Lynn’s Story


Lynn’s story actually begins when he was a young teen.  His father, who was a carpenter, began to experience difficulty walking.  He was diagnosed with multiple sclerosis and both his life and the life of his family changed.  His diagnosis was at a time that no treatments were available for MS.  Lynn remembers him declining steadily until by the time Lynn was a young man, his father was bedridden and died from complications.  Lynn saw him struggle with depression and the frustration of having to have others do everything for him so Lynn was determined to stay healthy and do what he could to prevent the same from happening to him.

Lynn followed in his father’s footsteps and became a carpenter himself.  As a carpenter he was exposed to lots of glues, paints, solvents, arsenic, and other harsh chemicals which may have been harmful and contributed to his condition.  He often worked outside so he got lots of Vitamin D which was good and may have helped.  He loved to cook so he ate well. He avoided preservatives, ate fresh foods when he could, and kept up with “healthy living through food” trends.  He also worked out.  He was slim and physically fit and never got sick.


When I met Lynn, he was the picture of health and had a great mental outlook.  Then the problem began with his foot dragging when he ran.  It would return to normal after he rested and did not always occur, but it happened often enough for him to notice it. Then he developed a limp.  His doctor thought it was sciatica.  He saw a chiropractor and then a physical therapist.  One theory was he was sitting on his billfold and that was irritating the nerve so he changed how he carried his money.  Nothing worked. 

He also started having some trouble passing his urine, but he was in his 30’s so they thought that maybe his prostate was beginning to act up.  He was given something to stop bladder spasms and to reduce the size of his prostate. Then his right hand wasn’t able to move as fast as his left.  Again, not all the time but enough that he would check to see how it was functioning every now and again.  He could not tolerate heat, he was getting tired, and he just wasn’t feeling well.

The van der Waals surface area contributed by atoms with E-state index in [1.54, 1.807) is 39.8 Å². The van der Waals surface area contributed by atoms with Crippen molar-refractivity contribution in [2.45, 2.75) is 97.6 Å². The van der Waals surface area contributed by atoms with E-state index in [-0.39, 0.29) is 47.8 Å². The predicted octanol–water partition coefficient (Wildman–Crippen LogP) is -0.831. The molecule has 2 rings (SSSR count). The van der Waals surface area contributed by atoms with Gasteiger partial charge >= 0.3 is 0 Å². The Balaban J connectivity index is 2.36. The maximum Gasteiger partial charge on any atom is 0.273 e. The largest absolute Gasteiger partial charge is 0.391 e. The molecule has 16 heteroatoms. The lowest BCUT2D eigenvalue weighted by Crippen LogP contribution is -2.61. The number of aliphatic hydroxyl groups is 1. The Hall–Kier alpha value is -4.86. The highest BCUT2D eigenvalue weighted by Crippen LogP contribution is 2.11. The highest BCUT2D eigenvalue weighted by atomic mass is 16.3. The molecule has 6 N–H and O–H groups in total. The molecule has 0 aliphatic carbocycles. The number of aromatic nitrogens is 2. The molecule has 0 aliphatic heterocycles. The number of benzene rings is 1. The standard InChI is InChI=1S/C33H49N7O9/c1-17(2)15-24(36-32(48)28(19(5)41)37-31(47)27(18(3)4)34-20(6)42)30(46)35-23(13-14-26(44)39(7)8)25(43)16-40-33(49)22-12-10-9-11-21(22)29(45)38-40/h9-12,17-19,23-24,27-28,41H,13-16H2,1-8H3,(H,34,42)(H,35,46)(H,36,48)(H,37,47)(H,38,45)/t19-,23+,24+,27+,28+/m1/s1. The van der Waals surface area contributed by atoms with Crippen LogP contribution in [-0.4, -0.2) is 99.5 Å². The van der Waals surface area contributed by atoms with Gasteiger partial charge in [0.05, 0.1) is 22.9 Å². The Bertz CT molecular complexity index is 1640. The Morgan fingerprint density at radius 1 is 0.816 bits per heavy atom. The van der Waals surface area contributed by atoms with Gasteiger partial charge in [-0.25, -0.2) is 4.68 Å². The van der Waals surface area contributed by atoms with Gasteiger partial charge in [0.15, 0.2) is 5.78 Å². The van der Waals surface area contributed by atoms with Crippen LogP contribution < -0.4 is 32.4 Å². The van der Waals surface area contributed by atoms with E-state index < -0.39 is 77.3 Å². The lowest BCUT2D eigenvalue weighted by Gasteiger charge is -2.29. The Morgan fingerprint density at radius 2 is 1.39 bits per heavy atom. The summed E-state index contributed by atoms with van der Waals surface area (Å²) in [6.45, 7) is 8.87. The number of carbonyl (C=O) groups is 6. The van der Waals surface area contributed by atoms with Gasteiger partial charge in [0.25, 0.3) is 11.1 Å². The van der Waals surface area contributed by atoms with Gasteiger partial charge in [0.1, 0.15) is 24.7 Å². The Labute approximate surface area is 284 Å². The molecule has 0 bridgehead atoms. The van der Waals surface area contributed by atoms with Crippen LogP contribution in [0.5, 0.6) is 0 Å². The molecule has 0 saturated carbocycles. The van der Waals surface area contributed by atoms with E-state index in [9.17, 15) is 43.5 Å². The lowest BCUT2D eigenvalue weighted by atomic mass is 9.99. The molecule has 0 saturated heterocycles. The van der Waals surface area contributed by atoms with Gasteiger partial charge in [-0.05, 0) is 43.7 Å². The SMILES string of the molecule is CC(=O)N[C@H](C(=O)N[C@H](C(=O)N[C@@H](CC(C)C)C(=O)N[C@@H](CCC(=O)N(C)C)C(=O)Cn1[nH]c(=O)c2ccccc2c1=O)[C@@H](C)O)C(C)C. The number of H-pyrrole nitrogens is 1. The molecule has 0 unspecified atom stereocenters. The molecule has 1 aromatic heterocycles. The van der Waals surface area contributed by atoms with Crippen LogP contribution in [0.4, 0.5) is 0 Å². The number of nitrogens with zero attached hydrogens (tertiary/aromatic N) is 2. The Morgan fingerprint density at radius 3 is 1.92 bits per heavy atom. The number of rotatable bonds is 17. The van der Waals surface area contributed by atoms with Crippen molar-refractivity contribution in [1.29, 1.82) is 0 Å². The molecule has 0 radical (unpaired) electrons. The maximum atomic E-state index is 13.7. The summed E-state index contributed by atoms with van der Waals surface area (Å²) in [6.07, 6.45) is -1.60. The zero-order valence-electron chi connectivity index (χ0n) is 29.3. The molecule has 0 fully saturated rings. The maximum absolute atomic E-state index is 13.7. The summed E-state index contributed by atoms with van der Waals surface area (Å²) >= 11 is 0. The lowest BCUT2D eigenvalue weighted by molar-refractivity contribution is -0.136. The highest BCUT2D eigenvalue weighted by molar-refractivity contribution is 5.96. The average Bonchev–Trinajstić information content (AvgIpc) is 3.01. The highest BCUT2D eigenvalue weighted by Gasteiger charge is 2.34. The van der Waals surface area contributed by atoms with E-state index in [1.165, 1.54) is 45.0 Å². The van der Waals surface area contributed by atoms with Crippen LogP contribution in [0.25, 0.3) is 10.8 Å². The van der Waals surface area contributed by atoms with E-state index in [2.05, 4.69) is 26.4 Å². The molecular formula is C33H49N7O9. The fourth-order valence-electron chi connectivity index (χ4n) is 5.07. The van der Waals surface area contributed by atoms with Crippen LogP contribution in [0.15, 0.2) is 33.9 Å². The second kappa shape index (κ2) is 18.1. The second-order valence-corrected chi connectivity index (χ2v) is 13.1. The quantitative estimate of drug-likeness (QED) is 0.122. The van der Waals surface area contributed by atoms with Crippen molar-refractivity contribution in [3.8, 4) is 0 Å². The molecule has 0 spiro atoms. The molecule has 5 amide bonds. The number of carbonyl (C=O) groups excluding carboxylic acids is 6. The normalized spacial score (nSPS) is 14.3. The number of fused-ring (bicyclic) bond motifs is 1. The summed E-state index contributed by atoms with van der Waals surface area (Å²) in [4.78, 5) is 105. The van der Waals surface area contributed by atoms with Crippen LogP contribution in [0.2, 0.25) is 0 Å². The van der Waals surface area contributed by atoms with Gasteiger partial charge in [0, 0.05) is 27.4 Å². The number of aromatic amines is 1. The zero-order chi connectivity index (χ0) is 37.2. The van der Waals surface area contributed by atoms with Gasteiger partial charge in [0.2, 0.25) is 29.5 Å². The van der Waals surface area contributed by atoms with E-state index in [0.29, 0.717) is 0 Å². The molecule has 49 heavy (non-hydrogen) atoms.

So one thing lead to another and he was diagnosed with MS in 2006.  The head MRI the neurosurgeon ordered (see “Our story”) showed lesions.  The neurosurgeon sent him to a neurologist who did blood work and a lumbar puncture.  The lumbar puncture was difficult.  His lower spine is curved apparently and they had a hard time getting in.  He was stuck three times and at least one of the areas leaked afterwards. He had the mother-load of a headache for two weeks after that. He would go to work and lie on the floor; it hurt so bad. Finally we went to the emergency department and he got an IV of caffeine and some pain medicine which helped.

When the diagnosis was confirmed, he was referred to a specialist in MS and entered a study.  MS drugs are very expensive but because he is in a study, he gets them for free which has been a blessing.  Unfortunately the drugs haven’t kept the condition from progressing so now he’s in a wheelchair.  He does not have the use of either of his legs.  He can move them slightly but not enough to use them or move them any great distance; therefore, I have to position his legs whenever he needs them moved.  His right hand have very limited function.  He has bladder spasms and has to be catheterized to pass his urine.  He has some limited lung capacity and weak abdominal muscles.  He has also developed hypothyroidism.  We’ve learned that one autoimmune disease often leads to another.  Isn’t that fun?


The year we found out Lynn had MS was one full of challenges.  First Lynn heard he had MS on our way back from an anniversary trip to the beach.  A few days later a hurricane came by causing us to lose power for several days, then we got power back but a tornado came by sending a tree through the windows of our car.  When I called Lynn to tell him about the car being totaled, he told me he was waiting to hear if he had a job anymore.  Later that day, he got the word that the entire department was being outsourced.  He had about eight months before they closed the shop to find a new job.


A few years after we were married, we bought land and Lynn drafted plans for a new house.  He wanted to build one himself for us instead of our living in the house that my first husband and I bought.  He had built his log cabin and he wanted to build a timber frame house for us. As he was finishing the basement, however; he had become so weak that he was unable to do the work himself.  Whenever he went to the land, I had to go with him to mix the mortar so, even then, I was beginning the role of caregiver.